What Is The Process For Obtaining A PPP Loan?
Some lenders have accepted applications for PPP loans as early as April 3 for businesses and will be accepted beginning April 10 for independent contractors and sole proprietorships. Applicants should contact a participating lender to determine the details of the application process. The PPP permits the government to expand the number of lenders under this program, and allows those lenders to make and approve loans, including determining borrower eligibility. In evaluating eligibility, the lender is required to consider, among other factors, whether the borrower was in operation on February 15, 2020.
As part of the application, an applicant must make a good faith certification:
- That current economic conditions makes the loan necessary to support ongoing operations;
- Acknowledging that funds will be used to retain workers and maintain payroll or make mortgage payments, lease payments, and utility payments;
- That the recipient does not have an application pending for a loan under this subsection for the same purpose and duplicative of amounts applied for or received under a covered loan; and
- Between February 15, 2020 and December 31, 2020, the recipient has not received amounts under this subsection for the same purpose.
The PPP waives several typical SBA loan requirements, including the requirement that a small business concern is unable to obtain credit elsewhere (the “credit elsewhere” requirement) and the personal guarantee requirement.
CARES Act’s Expanded Access To EIDL Loans (With Up To $10,000 Grant)
Additionally, both commercial landlords and their tenants may be eligible for small business Economic Injury Disaster (EIDL) loans for longer-term loans with attractive loan terms. Although EIDL loans do not have the forgivable loan aspect that exists for a PPP loan, entities eligible for an EIDL may request an advance of up to $10,000 (a grant) anticipated to be paid within 3 days of application to cover allowable working capital needs, which does not have to be repaid (but is deducted from any loan forgiveness amounts under a PPP loan to avoid a double dip).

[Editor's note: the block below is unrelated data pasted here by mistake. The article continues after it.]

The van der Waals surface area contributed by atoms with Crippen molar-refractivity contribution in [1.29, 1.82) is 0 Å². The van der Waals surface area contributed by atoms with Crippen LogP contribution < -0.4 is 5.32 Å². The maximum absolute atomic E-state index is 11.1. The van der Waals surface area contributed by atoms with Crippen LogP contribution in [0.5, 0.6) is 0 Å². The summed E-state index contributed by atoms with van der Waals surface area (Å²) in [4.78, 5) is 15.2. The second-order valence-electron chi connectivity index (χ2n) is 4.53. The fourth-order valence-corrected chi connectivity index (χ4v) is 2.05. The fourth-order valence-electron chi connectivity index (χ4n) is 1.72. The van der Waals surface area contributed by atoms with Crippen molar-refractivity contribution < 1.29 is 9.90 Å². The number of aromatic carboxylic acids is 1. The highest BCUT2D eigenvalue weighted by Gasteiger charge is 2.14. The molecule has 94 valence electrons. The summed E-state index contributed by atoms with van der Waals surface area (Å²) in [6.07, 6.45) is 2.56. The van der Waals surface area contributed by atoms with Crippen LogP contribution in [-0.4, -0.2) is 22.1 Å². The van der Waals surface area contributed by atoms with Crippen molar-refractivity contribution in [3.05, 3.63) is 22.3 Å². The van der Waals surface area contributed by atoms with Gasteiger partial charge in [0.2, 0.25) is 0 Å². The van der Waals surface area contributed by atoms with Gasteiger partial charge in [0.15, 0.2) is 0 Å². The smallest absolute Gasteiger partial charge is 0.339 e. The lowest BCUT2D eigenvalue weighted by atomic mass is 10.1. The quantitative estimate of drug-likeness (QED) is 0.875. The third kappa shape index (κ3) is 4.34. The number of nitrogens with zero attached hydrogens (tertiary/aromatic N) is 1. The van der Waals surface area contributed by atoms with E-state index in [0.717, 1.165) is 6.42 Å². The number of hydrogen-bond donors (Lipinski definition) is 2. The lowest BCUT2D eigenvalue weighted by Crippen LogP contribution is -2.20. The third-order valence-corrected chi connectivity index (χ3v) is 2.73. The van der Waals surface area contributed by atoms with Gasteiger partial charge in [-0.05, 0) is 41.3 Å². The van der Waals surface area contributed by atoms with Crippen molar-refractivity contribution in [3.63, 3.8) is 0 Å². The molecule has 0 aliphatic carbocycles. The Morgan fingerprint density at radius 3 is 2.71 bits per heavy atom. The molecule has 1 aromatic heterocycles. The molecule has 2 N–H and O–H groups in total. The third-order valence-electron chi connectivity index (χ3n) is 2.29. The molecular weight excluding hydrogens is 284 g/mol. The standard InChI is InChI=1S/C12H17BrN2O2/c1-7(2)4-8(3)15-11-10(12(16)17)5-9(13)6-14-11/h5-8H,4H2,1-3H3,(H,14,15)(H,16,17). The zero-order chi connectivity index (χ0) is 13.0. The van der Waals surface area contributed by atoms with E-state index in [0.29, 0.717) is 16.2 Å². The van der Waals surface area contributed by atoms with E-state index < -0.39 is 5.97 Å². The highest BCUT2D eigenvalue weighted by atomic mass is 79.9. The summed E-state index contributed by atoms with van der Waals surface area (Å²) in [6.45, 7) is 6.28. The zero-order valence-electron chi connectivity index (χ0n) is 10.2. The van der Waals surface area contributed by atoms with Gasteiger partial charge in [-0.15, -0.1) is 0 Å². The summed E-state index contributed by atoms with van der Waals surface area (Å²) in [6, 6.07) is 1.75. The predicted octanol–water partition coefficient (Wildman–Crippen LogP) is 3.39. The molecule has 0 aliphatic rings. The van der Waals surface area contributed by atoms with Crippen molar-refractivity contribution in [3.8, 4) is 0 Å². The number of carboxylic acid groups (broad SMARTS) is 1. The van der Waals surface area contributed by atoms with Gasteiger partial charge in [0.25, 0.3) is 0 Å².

Under the CARES Act, EIDL loans cover a longer period than the PPP forgivable loans: the period between and including January 31, 2020 and December 31, 2020. Similar to the PPP loans, eligibility is expanded under CARES; in addition to a entities previously eligible (businesses with not more than 500 employees, private nonprofit organizations and small agricultural cooperatives), sole proprietorships, independent contractors, and ESOPs, cooperatives and tribal small business concerns with not more than 500 employees are eligible.
To qualify for an EIDL loan under the CARES Act, the covered entity must have suffered “substantial economic injury” tied to COVID-19. EIDL loans are up to $2,000,000, with the calculation is premised on actual economic injury as determined by the SBA, minus recoveries such as insurance proceeds.
As noted above, the CARES Act contemplates that both the PPP and EIDL loans may be issued to the same borrower provided that they are not used for the same purpose and duplicative of amounts applied for or received under the other covered loan. So, for example, although an EIDL loan can also be used for payroll costs (including rent), if the borrower also has a PPP loan, it would be advisable to use the EIDL for other, non-PPP eligible purposes, such as to cover increased costs due to supply chain interruption or to pay obligations that cannot otherwise be met due to revenue loss. Alternatively, depending upon the borrower’s needs, given the longer period covered by an EIDL, there may well be instances in which a commercial landlord or its tenant chose to solely apply for an EIDL loan (with grant that is not repaid) rather than apply for a PPP loan at all.
EIDL loans have up to a 30-year term, and the interest rate on EIDL loans is 3.75% fixed for small businesses and 2.75% for nonprofits. Unlike a PPP loan, a credit check is required on owners of 20% or more, and for an EIDL loan over $25,000, collateral may be required. Applications for EIDL loans should be submitted directly to the SBA, as distinguished from the PPP loan application through an SBA-approved lender or other lenders as discussed above.
In sum, commercial landlords and tenants share the common goal of infusing funds available from federally available, and potentially forgivable, loans into their business chains to help keep everyone afloat.
Vorys is actively monitoring the lending aspects and ongoing development of the CARES Act and other coronavirus relief efforts. Please contact Tiffany Strelow Cobb (PPP/EIDL specifics), Barbara Jordan, Jacinto Núñez, Jill Tangeman or your regular Vorys attorney with questions or for assistance.
Vorys COVID-19 Task Force
Vorys attorneys and professionals are counseling our clients in the myriad issues related to the coronavirus (COVID-19) outbreak. We are taking significant steps to ensure we remain proactive in this extremely fluid environment. We have also established a comprehensive Coronavirus Task Force, which includes attorneys with deep experience in the niche disciplines that we have been and expect to continue receiving questions regarding coronavirus. Learn more and see the latest updates from the task force at vorys.com/coronavirus.